Bull Markets Die on Euphoria

The comments below are an edited and abridged synopsis of an article by Jesse Felder

Felder has written about major breadth warnings in the stock market, deteriorating fundamental conditions and how investors were not embracing risk in ways that would be supportive of sustained gains. In this article, he shares a longer-term perspective that highlights how important these long-term divergences can be.

Bull Markets Die on Euphoria | BullionBuzz

A chart in the article plots the S&P 500 along with a simple measure of equity market risk appetites, volatility and corporate bond spreads. Normally, all of these things should move in sync. As stock prices move higher, they should be supported by rising risk appetites, falling volatility and falling corporate spreads. When these indicators diverge, it can be an early warning sign that the environment is changing, and prices are about to reverse.

At the March 2000 price peak in the S&P 500, though this measure of equity market risk appetite didn’t diverge from prices, both volatility and spreads did. At the 2007 price peak, all three were flashing this warning signal. They did it again in 2015 before the August flash crash and the plunge in stock prices in early 2016. Once again, all three of these indicators are diverging from prices, suggesting something may be changing in the investing environment, and that investors should be cautious.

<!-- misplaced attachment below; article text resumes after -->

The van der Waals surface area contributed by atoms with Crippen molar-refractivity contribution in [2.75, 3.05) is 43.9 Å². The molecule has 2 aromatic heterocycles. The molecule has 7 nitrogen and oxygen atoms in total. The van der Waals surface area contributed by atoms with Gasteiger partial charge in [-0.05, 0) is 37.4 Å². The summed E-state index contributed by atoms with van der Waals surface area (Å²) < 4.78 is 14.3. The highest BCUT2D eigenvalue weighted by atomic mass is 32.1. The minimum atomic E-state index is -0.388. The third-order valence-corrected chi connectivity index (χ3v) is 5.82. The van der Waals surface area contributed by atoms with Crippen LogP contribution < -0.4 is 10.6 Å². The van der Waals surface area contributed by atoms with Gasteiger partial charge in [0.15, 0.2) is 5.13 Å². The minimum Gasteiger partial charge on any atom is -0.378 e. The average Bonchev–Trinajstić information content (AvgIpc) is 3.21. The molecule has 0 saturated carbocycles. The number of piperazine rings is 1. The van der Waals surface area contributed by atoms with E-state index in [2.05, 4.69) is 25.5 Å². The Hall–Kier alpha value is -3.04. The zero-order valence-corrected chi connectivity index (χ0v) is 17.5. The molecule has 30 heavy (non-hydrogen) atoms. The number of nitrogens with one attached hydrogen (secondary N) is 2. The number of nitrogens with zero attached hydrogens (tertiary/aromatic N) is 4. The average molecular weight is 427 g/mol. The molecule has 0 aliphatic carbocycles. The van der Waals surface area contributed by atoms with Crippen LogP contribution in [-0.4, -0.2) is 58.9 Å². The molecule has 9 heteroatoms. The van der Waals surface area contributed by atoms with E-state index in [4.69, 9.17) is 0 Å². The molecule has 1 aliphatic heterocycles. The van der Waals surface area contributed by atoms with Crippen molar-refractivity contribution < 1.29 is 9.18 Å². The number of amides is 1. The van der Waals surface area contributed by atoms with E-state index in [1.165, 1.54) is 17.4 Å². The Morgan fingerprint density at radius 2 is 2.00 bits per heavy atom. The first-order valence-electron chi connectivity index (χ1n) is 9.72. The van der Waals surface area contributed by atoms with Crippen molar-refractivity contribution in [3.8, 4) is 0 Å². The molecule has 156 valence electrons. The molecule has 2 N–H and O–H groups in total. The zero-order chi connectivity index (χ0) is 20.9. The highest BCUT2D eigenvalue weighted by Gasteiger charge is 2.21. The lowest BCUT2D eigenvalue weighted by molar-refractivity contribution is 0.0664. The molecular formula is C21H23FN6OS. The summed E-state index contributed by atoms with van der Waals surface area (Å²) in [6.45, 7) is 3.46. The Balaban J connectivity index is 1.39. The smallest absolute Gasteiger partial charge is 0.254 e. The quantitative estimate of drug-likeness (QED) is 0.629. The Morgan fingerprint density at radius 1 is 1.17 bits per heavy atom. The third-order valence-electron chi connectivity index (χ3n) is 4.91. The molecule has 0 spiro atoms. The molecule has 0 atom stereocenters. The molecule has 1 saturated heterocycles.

Sir John Templeton famously said, “Bull markets are born on pessimism, grown on skepticism, mature on optimism and die on euphoria.”

These indicators of risk appetites across the equity, options, and fixed income space help to visualize that point in time when optimism and euphoria are exhausted, and the trapdoor to lower stock prices is opened by a major shift back towards risk aversion. This may be another one of those times.

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